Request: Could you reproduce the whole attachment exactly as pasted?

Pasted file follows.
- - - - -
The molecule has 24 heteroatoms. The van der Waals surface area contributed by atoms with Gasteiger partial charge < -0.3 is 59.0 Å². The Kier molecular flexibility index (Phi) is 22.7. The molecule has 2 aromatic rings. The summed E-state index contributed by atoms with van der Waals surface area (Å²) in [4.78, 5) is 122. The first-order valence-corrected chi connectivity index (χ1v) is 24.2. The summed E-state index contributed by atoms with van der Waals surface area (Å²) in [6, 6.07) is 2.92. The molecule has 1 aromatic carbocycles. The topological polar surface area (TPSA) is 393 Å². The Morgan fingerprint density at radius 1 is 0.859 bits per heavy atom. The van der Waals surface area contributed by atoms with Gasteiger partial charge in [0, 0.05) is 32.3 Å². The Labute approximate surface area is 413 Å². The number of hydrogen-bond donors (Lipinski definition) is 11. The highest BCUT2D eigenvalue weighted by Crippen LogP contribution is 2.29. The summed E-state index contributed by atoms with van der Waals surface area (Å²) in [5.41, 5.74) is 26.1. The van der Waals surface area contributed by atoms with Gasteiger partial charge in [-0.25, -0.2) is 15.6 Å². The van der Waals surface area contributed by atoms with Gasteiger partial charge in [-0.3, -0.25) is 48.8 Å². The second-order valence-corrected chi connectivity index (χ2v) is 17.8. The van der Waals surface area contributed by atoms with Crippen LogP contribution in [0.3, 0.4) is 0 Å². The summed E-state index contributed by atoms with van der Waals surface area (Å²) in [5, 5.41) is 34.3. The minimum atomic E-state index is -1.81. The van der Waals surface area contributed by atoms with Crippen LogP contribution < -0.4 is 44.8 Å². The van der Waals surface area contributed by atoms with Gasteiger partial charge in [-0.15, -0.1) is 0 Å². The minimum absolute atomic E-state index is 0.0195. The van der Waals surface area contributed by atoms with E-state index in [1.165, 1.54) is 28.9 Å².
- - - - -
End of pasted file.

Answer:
The molecule has 24 heteroatoms. The van der Waals surface area contributed by atoms with Gasteiger partial charge < -0.3 is 59.0 Å². The Kier molecular flexibility index (Phi) is 22.7. The molecule has 2 aromatic rings. The summed E-state index contributed by atoms with van der Waals surface area (Å²) in [4.78, 5) is 122. The first-order valence-corrected chi connectivity index (χ1v) is 24.2. The summed E-state index contributed by atoms with van der Waals surface area (Å²) in [6, 6.07) is 2.92. The molecule has 1 aromatic carbocycles. The topological polar surface area (TPSA) is 393 Å². The Morgan fingerprint density at radius 1 is 0.859 bits per heavy atom. The van der Waals surface area contributed by atoms with Gasteiger partial charge in [0, 0.05) is 32.3 Å². The Labute approximate surface area is 413 Å². The number of hydrogen-bond donors (Lipinski definition) is 11. The highest BCUT2D eigenvalue weighted by Crippen LogP contribution is 2.29. The summed E-state index contributed by atoms with van der Waals surface area (Å²) in [5.41, 5.74) is 26.1. The van der Waals surface area contributed by atoms with Gasteiger partial charge in [-0.25, -0.2) is 15.6 Å². The van der Waals surface area contributed by atoms with Gasteiger partial charge in [-0.3, -0.25) is 48.8 Å². The second-order valence-corrected chi connectivity index (χ2v) is 17.8. The van der Waals surface area contributed by atoms with Crippen LogP contribution in [0.3, 0.4) is 0 Å². The summed E-state index contributed by atoms with van der Waals surface area (Å²) in [5, 5.41) is 34.3. The minimum atomic E-state index is -1.81. The van der Waals surface area contributed by atoms with Crippen LogP contribution < -0.4 is 44.8 Å². The van der Waals surface area contributed by atoms with Gasteiger partial charge in [-0.15, -0.1) is 0 Å². The minimum absolute atomic E-state index is 0.0195. The van der Waals surface area contributed by atoms with E-state index in [1.165, 1.54) is 28.9 Å².